November 4, 2014 - 11:00 am

Christopher, a very well written, clear and concise report. This should be printed out by the USGBC staff and pinned to every bulletin board in USGBC headquarters. It should also be printed out and placed on Rick and Scot's desk.

Rick & Scot. You currently have the LDP on the wrong course. Please bring together the knowledgeable people within the membership who are willing right now to help you both reset the LDP onto a consensus driven pathway to success.

We await your email

October 22, 2014 - 2:44 pm

This just feels like another gimmick. Oooohhh, flashy lights, look over here. I'm really not impressed with it. What was the target market for this? It's got to be a small percentage of the certified population. The price point seems to be targeted to an elite few. Most of the information will be updated annually, some will hopefully be done monthly. Other than energy and water the points don't seem to mean much. What is the value provided over having the building recertified via EBOM every 3-5 years? This is far from a disruptive technology. I doubt anyone will think much of this dynamic plaque in a few years. How many staff hours have been spent on this? How about some energy information on LEED projects that the v2009 requirement was suppose to be so transformative. Not cherry picking a couple hundred projects, but all of them. Let's show that LEED has value before we issue more gold stars for buildings.

ps. At least have the plaque turn off when the room goes dark. It's just wasting energy half the time when the space is empty. Make an effort to not contribute to the problem.

October 22, 2014 - 3:46 pm

Bill, a very pragmatic response. I hope we can meet in person one day. Beers on me.

October 21, 2014 - 10:33 am

USGBC has just announced the partnership I alluded to in this post, with Honeywell.

"The U.S. Green Building Council (USGBC) and Honeywell today announced they are working together to deepen facility sustainability by integrating USGBC’s new LEED Dynamic Plaque, a near-real-time monitoring tool with integrated building automation technology from Honeywell to measure and provide performance feedback to help optimize operations."

"By integrating with Honeywell technology, the plaque automatically receives information from core building systems that contribute to a facility’s LEED performance score, in addition to input from occupant surveys and waste tracking information. The score updates as data feeds in and can raise awareness of likely issues — and potential fixes — that could affect operations."

See my blog post above for more background on the LEED Dynamic Plaque.

October 20, 2014 - 2:09 pm

On the acceptance of EBOM: Having just returned from the National Conference on Building & Facility Operations in Vancouver BC, it was identified that building owners feel that existing building commissioning isn't worth the cost when it is promoted as a 'greening' or energy-saving project. Since existing buildings consume so much energy, there is a lot of room for positive change and the industry needs to find better, broader ways to promote the optimization of existing buildings. This is a service that owners and operators should be jumping on but we are failing to communicate to them why EBCx would be so beneficial to them specifically.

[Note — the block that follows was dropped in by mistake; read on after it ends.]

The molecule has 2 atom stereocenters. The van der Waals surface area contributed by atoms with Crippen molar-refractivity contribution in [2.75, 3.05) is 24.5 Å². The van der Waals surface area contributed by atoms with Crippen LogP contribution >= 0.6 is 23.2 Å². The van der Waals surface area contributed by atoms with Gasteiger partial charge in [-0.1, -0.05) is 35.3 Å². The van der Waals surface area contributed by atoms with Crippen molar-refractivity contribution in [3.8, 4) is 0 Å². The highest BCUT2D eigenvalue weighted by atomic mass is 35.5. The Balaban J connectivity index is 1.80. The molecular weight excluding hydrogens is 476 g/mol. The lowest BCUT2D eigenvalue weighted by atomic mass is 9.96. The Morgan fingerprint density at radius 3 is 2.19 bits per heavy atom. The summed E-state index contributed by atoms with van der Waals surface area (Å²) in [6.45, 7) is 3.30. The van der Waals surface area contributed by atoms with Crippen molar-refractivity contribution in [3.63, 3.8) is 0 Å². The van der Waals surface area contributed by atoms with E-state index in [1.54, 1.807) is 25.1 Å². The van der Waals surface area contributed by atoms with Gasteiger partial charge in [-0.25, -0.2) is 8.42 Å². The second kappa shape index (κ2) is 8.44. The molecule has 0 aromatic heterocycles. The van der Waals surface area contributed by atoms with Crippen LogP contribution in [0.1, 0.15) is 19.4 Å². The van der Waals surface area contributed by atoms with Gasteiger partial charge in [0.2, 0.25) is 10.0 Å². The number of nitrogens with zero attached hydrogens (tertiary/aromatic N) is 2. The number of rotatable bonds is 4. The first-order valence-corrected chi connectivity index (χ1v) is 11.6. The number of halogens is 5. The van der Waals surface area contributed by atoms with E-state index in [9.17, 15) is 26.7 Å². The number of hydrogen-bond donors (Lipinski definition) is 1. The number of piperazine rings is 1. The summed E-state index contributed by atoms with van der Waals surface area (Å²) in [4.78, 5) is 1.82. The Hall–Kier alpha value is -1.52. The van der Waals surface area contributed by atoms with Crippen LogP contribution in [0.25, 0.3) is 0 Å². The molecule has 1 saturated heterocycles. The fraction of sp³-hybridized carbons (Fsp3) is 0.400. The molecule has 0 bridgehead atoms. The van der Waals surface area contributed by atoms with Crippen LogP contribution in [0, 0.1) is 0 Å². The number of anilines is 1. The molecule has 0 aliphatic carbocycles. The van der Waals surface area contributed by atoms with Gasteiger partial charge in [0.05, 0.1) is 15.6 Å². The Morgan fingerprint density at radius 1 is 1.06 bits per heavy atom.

We need to show owners the direct financial benefits first, and the benefits to society and the future after.

October 20, 2014 - 6:48 pm

I'm referring to commissioning systems that were either never commissioned, were commissioned years ago, or for buildings that have changed uses. Either way, I'm happy to hear you're seeing this type commissioning becoming more popular.
The value of commissioning new systems (LEED or not) is established but we aren't seeing the same demand for existing buildings. I agree that the FFD/M&V software being introduced is really valuable with real-time actionable data provided to operations personnel. Maybe many owners are going for this optimization by software? (We aren't vendors of software so wouldn't see this).

October 20, 2014 - 4:50 pm

Hi Shevaun - I have to disagree with your assessment of commissioning. I have seen considerable growth in commissioning in my work, where the effort is directly tied to value-add improvements and financial incentives. In fact, we introduced our own internal commissioning services last year to meet our clients' demands. My cautionary tale is that more often than not, my clients want commissioning and the savings that go with it, but they don't want LEED and all of LEED's political hurdles.

October 20, 2014 - 4:24 pm

When you refer to EBCx, are you including retro-commissioning? We are seeing great demand for this from building owners.

A portion of EBCx includes on-going commissioning through use of a software system...this market is ramping up as well, having gotten off to a slower start.

Several of the vendors may be able to include attractive features to the installation including prioritization of fixes based on real-time calculated savings, automated dispatch, and other O&M functions. MBCx also generally includes some features to track performance over time, so that the persistence of the implementation is for a longer period of time.

MBCx often has a higher upfront cost though, if the building doesn't already have the necessary metering installed. Certainly an obstacle to adoption.

October 16, 2014 - 11:09 pm

As far as I know, the cost of $6000 a year is kind of like annual subscription fees for the LDP. After 12 months, you’ve to return the LDP back to USGBC in good shape. Then I start wondering what’s in return after paying $6000 other than renting a digital display and proud to be telling we’re LEED believer. Don’t forget, there are many software and hardware out in the market can do the similar things tie-in the BMS to displaying real time electricity use, carbon emission, water use, IAQ, etc. In fact, the building owner can have more choices custom made what information and message want to display.